Real Estate Trends: Is it Escrow, or What?
Posted February 16, 2020 in Real Estate Trends
Last week in this space, Mortgage Advisor Michael Pattullo mentioned escrow in his article about financing. It reminded me that the term “escrow” is used a few different ways in real estate. The escrow that we perform at the title company is to collect the signed documents from Buyer and Seller and hold them in escrow until the Buyer and their lender have deposited with us sufficient money to pay for the costs of the transaction (purchase price and closing costs).
Escrow avoids the stand-off where the Seller says “Pay me the sales price first and THEN I’ll sign the deed,” while the Buyer says, “Sign the deed first, THEN I’ll pay you.” Once escrow closes, we record (file) the deed and disburse ALL of the money we collected to pay property taxes, excise tax, recording fees, Realtor commissions, loan fees, pay off the Seller’s loan, etc.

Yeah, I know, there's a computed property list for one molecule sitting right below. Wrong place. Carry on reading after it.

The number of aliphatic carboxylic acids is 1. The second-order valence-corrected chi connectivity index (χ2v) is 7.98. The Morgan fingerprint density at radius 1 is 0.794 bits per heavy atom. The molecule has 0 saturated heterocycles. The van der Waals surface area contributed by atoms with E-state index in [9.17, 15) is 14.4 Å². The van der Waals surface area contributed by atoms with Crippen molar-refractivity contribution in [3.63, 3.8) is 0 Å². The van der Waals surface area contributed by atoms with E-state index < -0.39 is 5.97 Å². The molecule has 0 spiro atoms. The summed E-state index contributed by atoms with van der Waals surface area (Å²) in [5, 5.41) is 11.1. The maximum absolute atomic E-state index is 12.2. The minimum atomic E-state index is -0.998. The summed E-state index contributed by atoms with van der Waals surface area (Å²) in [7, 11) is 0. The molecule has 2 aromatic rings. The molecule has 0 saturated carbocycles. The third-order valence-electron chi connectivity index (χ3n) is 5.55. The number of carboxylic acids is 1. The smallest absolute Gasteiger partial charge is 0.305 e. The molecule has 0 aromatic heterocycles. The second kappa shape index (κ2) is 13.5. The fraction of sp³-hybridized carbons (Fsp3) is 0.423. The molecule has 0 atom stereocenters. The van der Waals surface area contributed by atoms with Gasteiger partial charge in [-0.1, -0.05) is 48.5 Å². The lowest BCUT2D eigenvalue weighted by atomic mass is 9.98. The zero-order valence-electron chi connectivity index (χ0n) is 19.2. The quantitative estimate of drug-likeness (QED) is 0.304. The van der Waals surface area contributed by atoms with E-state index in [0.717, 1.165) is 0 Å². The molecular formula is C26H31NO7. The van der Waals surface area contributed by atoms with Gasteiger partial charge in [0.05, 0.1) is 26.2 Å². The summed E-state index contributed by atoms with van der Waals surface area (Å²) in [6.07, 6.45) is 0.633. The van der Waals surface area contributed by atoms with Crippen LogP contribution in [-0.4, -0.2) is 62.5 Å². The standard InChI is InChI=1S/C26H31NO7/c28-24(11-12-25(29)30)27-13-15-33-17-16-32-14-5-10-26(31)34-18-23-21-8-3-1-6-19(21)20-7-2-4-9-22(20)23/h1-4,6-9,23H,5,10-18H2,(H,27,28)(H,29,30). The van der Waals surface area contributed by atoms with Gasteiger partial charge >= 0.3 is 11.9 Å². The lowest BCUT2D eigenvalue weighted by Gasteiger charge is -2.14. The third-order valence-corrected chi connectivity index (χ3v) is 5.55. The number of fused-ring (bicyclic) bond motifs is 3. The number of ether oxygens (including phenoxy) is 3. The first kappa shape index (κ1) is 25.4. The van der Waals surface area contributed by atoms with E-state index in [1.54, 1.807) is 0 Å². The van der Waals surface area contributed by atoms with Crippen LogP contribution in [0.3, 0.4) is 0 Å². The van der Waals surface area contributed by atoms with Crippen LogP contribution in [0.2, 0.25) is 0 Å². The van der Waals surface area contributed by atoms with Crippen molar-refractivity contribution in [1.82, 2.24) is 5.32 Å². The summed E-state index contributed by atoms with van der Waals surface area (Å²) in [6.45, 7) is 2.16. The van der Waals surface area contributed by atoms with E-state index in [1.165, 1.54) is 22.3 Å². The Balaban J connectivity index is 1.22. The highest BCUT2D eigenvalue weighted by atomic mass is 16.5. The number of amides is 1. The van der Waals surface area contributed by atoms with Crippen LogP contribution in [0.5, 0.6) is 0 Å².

One of these closing costs are “escrow” in a different sense: money collected by us and paid at closing to the lender to fund the Buyer/borrower’s escrow or impound account. These escrow funds are held by the lender (not the title company) until it’s time to pay the property taxes (twice a year, in April and October) or homeowner’s insurance (once a year). At closing, we collect several months of “reserves,” so that the lender will have sufficient funds to pay those taxes and insurance even if they become due a short time after closing.
Some lenders, depending on the amount you are borrowing, compared to the value of the house, will give you the option of paying the taxes and insurance directly rather than paying every month into your escrow or impound account. Many people, even if given a choice, like the idea of paying the same amount every month instead of budgeting big bills every six months.
When you’re dealing with escrow, make sure you know which escrow you’re talking about: the escrow that title companies do when you buy or sell, or the escrow that you pay into each month with your loan payment.
If you have any questions about real estate transactions, please call Clark County Title! If we don’t know the answer, we’ll find someone who does!
Clark County Title
1400 Washington St, Ste. 100
3200 SE 164th Avenue, Ste. 219
Vancouver, WA 98683